All that science IS is empirically grounded. Take evolution and its focus on reproduction and survival in the "selection" of genetically based traits. Along with this, take evolutionary biology, and organic chemistry, and neurology; and then take cosmology, and---the point is, all empirical investigations conspire to keep inquiry about all things grounded in, well, empiricism. Any of these you can mention have no truck with inquiry about the nature of ethics, and this is because ethics, what makes ethics what it is, which is value and caring, is not observable. So the empirical theory in question is really all such theories that, in there knowledge claims, think they can speak authoritatively about what ethics is essentially.GE Morton
I have no idea what "empirical theory" to which you refer there. The aim of a moral theory, however, is not to explain murder, or any other behavior, but to pronounce upon whether it is acceptable or not, and for what reasons. I suspect that the "reality" you have in mind is the emotional impact that act can have on some people, which would be your reason for deeming it unacceptable. Which is not a very good reason, because that impact will vary from person to person. Few murderers experience the angst of Raskolnikov.
As to the aim of moral theory, the determination as to what is acceptable or not must rest somewhere outside the determination itself, otherwise it would be an arbitrary determination. This would be value and caring, which are what ethics is all about, what good and bad behavior is all about. Value and caring are not, again, observable in their ethical aspect. One cannot "see" the good.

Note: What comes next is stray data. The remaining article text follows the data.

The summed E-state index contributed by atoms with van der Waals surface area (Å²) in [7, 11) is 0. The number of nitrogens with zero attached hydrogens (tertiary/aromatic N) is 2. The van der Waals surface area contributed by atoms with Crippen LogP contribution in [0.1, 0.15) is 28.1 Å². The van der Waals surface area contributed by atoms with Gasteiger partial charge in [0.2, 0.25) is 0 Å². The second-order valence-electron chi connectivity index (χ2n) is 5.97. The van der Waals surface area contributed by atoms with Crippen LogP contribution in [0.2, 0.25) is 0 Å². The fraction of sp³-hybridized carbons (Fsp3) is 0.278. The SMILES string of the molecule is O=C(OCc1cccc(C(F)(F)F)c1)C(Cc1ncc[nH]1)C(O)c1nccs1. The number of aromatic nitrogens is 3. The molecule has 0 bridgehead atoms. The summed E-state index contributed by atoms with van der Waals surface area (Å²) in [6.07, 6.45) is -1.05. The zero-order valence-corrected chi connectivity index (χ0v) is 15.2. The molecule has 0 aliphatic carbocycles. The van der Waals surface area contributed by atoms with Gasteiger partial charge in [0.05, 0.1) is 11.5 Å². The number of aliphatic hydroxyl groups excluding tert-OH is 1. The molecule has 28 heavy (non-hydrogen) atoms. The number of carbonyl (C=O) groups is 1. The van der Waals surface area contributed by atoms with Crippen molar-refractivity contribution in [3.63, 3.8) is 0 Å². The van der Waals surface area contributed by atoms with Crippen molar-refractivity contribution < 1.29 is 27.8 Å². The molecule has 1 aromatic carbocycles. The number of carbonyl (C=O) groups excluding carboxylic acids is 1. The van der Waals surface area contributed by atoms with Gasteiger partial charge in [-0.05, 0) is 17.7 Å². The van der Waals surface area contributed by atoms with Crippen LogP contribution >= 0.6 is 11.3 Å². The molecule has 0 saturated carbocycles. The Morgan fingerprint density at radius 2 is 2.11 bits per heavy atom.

Moral wrongness is objectively based on caring and value, the various and sundry delights and miseries we face in the world. Subjectively,, I argue, it is grounded in knowledge of value in play (it hurts; it hurts and you know it) and the compassion or altruism that follows on this. I am, to get an idea of it, on the opposite end of John Rawls in his Justice As Fairness in that he bases moral justification on self interest. I am also against Kant's moral acts being bound to duty and utterly free of the motivation of desire. I believe that a moral action issues from moral sentiment that is a response to occasions value and caring are in play.They play a role in the motivation of certain acts. Other emotions motivate other acts. All acts have some emotional impetus. But whether any act is or is not moral is a separate question from its motivation, although motives and intentions can be mitigating factors when assigning praise or blame. But upon what then, in your view, is moral wrongness based?
Kant said some things that are laudable. Treating others as end rather than means; duty above desire; universalizing our maxims: these all having something important in them. Looking to Mill's utility does as well, but these beg the important question as to why anyone would want to moral at all. Why bother with even giving morality the time of day? Self interest? Granted, and lots of thought runs along this line.But why are my interests any different than anyonw else's? My reason for rejecting all of them is simple: value, what I called above the various sundry delights and miseries we face in the world, is what makes ethics at all important. Nothing valued, then nothing matters, then we can murder who we please, though we wouldn't because we wouldn't give a damn to do so. It is this caring and the value we care about, this is what ethics IS, it is the ontology of ethics, if you like, what is the irreducible actuality of me helping that little old lady across the street: She struggles, she is afraid, I see it, I can help; and the confusing ways we exchange value in a society occludes the simplicity of this. Once we accept this, and we see the existential grounding of ethics int eh material conditions around us, we discover the truth of ethics at its essence. The phenomenology of ethics.Well, that thesis certainly requires an argument. Many philosophers would disagree, and claim that a "true moral act" is one done from duty, not one done because the agent is emotionally disposed to do it.